Onsen

The worst part about climbing Mt. Fuji doesn’t hit you until a day or two later. I hadn’t planned for this and it cost me half a day of my time in Japan and my day-trip to Kyoto. I had forgotten that after hiking up a 4km mountain for 8 hours and 2 hours back down at pretty quick pace would be a workout. And like all workouts the muscle soreness hits you 1-2 days later. Lets just say I couldn’t get out of bed because my thighs and calves were that tight and sore.

Thankfully another Japanese tradition came to my rescue. After hoisting myself out of bed and getting some ramen to nourish my body I visited the local Onsen. It turned out to be just around the block from my Airbnb and one of the most highly rated in Tokyo. For those who don’t know, an Onsen is a Japanese public bath house that is filled with natural hot springs.

Harking back to an era when most Japanese didn’t have baths in their house, an onsen was a communal facility for cleaning and bonding. At first it was a little weird for my western upbringing but pretty quickly I let the hot springs do their magic and I relaxed, opened up my mind, and embraced the concept. You see, an Onsen is separated male & female and done completely in the nude.

You start your onsen with a pre-rinse and then a shower where you clean up and get the grime of Tokyo off of your skin. You then can alternate between one of many baths including a Jet bath, a sea salt bath, a carbonated bath, a cold bath (freezing cold!) and a lie-down bath. There is also a sauna and steam room.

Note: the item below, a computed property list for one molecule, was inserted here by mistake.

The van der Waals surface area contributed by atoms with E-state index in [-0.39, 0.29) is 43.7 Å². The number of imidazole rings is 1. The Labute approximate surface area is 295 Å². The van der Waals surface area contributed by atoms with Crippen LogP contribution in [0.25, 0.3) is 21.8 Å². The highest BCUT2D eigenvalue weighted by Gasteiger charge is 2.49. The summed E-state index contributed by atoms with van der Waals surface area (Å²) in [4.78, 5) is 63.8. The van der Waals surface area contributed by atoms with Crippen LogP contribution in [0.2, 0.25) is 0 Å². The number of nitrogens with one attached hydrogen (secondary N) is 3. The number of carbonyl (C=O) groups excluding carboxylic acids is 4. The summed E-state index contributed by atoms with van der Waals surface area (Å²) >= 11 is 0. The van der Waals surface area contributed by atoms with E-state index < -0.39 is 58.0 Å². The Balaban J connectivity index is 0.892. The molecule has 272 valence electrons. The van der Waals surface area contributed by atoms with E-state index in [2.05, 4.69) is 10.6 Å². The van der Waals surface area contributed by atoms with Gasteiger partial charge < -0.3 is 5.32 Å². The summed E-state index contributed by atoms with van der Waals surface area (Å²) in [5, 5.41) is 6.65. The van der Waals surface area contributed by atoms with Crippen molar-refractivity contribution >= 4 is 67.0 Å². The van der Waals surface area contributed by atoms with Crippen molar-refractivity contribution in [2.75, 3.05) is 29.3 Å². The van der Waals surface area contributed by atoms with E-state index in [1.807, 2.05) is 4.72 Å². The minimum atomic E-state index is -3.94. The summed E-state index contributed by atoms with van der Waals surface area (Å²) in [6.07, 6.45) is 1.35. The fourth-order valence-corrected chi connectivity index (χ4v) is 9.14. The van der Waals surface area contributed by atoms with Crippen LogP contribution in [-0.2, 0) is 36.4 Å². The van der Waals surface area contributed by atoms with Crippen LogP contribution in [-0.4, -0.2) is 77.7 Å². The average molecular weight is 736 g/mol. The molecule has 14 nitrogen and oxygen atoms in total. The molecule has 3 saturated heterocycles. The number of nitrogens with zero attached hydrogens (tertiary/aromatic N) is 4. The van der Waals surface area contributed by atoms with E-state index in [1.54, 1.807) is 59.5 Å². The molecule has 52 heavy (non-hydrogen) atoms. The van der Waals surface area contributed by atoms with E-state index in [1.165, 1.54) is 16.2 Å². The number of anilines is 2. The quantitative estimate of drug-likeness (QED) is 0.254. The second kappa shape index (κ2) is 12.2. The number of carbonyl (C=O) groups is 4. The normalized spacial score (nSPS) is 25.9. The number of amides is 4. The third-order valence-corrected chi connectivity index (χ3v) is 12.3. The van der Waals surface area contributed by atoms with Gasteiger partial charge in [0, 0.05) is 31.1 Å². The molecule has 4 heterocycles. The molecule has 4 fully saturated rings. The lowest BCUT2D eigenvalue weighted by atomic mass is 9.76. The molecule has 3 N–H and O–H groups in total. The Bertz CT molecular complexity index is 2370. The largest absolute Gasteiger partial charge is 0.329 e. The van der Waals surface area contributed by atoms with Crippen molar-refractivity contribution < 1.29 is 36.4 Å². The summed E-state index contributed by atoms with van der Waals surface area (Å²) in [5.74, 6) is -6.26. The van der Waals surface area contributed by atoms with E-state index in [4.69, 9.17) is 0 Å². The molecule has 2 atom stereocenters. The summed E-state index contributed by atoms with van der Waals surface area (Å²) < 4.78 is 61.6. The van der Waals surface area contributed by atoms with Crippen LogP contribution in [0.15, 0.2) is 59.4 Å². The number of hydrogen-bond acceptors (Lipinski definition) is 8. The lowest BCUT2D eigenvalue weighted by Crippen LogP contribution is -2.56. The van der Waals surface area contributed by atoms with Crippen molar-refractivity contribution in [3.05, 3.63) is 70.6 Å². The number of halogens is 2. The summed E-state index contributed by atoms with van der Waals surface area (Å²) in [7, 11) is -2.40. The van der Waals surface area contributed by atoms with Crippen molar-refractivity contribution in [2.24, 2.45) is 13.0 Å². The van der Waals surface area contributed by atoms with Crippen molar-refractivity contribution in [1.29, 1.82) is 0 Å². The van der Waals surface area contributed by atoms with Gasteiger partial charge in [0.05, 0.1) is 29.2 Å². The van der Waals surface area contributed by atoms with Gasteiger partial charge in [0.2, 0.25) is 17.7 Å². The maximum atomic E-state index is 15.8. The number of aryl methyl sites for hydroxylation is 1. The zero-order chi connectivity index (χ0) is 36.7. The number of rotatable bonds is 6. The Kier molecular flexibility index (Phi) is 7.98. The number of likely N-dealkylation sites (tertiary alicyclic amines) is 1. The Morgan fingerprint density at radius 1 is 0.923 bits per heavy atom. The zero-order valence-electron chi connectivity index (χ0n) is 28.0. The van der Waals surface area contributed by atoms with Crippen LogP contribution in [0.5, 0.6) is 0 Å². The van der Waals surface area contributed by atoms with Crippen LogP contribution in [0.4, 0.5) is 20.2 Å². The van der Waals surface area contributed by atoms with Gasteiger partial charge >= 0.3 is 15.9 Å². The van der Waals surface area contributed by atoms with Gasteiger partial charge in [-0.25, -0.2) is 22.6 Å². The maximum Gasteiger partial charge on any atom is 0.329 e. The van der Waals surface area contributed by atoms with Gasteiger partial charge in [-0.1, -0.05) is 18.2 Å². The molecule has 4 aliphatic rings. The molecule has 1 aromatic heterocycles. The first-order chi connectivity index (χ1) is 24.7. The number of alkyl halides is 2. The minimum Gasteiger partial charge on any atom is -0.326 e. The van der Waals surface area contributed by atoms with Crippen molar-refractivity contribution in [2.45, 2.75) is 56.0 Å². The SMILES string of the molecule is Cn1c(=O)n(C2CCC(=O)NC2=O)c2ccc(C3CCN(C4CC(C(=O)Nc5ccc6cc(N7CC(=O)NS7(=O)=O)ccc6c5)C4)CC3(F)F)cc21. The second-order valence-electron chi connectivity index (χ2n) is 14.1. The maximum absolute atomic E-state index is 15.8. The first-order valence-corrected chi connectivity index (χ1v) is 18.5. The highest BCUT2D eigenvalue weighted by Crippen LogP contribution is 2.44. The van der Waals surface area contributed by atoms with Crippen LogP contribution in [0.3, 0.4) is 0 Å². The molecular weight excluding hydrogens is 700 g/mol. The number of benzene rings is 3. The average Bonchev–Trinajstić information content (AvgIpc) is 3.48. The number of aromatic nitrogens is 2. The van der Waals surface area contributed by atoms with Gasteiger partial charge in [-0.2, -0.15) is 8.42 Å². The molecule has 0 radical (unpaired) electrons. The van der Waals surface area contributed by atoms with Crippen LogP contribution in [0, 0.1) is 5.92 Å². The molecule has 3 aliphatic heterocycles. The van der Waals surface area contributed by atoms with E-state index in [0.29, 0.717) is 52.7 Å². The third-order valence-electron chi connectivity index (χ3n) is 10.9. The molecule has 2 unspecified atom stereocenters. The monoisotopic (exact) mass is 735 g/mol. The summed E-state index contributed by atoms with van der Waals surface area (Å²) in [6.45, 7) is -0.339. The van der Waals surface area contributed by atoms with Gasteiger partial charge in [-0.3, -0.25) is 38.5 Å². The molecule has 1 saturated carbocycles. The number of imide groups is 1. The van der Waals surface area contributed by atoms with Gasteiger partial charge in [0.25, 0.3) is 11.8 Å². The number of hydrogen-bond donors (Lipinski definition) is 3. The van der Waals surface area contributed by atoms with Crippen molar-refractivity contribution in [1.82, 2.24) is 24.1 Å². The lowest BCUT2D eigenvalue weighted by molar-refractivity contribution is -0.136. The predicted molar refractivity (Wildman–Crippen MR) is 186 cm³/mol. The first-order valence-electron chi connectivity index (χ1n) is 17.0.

Now alternating between each of these baths, in the nude, can be a bit strange at first but you quickly realize that the experience is about letting your guards down and relaxing in a safe environment not often afforded in traditional Japanese culture. When you and your family were at constant war with other tribes and clans in feudal Japan there was a need for constant vigilance and alertness. For the samurai class, the onsen was one of the few places that they could relax and thus bond with their companions whom they trusted ont he battlefield.

Those same mentalities and attitudes continue today and it was an experience I was glad to have not only for the uniqueness of the tradition, but also because my muscles needed a break. I’m still sore today and am worried about being stuck at 35,000 ft’ for 12 hours this evening where I might have to get up and stretch frequently. However, I know that if I hadn’t have been able to spend 2 hours at the onsen I wouldn’t have been able to enjoy the rest of Japan.